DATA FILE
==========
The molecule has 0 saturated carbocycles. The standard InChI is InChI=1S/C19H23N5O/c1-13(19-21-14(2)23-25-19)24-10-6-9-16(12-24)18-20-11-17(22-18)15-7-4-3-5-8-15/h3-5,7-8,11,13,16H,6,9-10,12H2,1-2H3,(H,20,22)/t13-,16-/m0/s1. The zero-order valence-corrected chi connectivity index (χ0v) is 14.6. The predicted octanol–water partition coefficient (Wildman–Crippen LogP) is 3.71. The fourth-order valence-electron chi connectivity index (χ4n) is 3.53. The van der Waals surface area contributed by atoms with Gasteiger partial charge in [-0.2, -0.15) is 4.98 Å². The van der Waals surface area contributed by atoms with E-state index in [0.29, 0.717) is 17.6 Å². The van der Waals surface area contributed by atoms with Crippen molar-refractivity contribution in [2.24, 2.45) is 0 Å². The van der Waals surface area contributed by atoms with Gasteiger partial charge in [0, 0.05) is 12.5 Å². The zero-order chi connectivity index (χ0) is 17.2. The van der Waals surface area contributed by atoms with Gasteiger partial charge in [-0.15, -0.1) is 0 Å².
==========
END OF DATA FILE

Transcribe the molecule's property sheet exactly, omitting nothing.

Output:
The molecule has 0 saturated carbocycles. The standard InChI is InChI=1S/C19H23N5O/c1-13(19-21-14(2)23-25-19)24-10-6-9-16(12-24)18-20-11-17(22-18)15-7-4-3-5-8-15/h3-5,7-8,11,13,16H,6,9-10,12H2,1-2H3,(H,20,22)/t13-,16-/m0/s1. The zero-order valence-corrected chi connectivity index (χ0v) is 14.6. The predicted octanol–water partition coefficient (Wildman–Crippen LogP) is 3.71. The fourth-order valence-electron chi connectivity index (χ4n) is 3.53. The van der Waals surface area contributed by atoms with Gasteiger partial charge in [-0.2, -0.15) is 4.98 Å². The van der Waals surface area contributed by atoms with E-state index in [0.29, 0.717) is 17.6 Å². The van der Waals surface area contributed by atoms with Crippen molar-refractivity contribution in [2.24, 2.45) is 0 Å². The van der Waals surface area contributed by atoms with Gasteiger partial charge in [0, 0.05) is 12.5 Å². The zero-order chi connectivity index (χ0) is 17.2. The van der Waals surface area contributed by atoms with Gasteiger partial charge in [-0.15, -0.1) is 0 Å².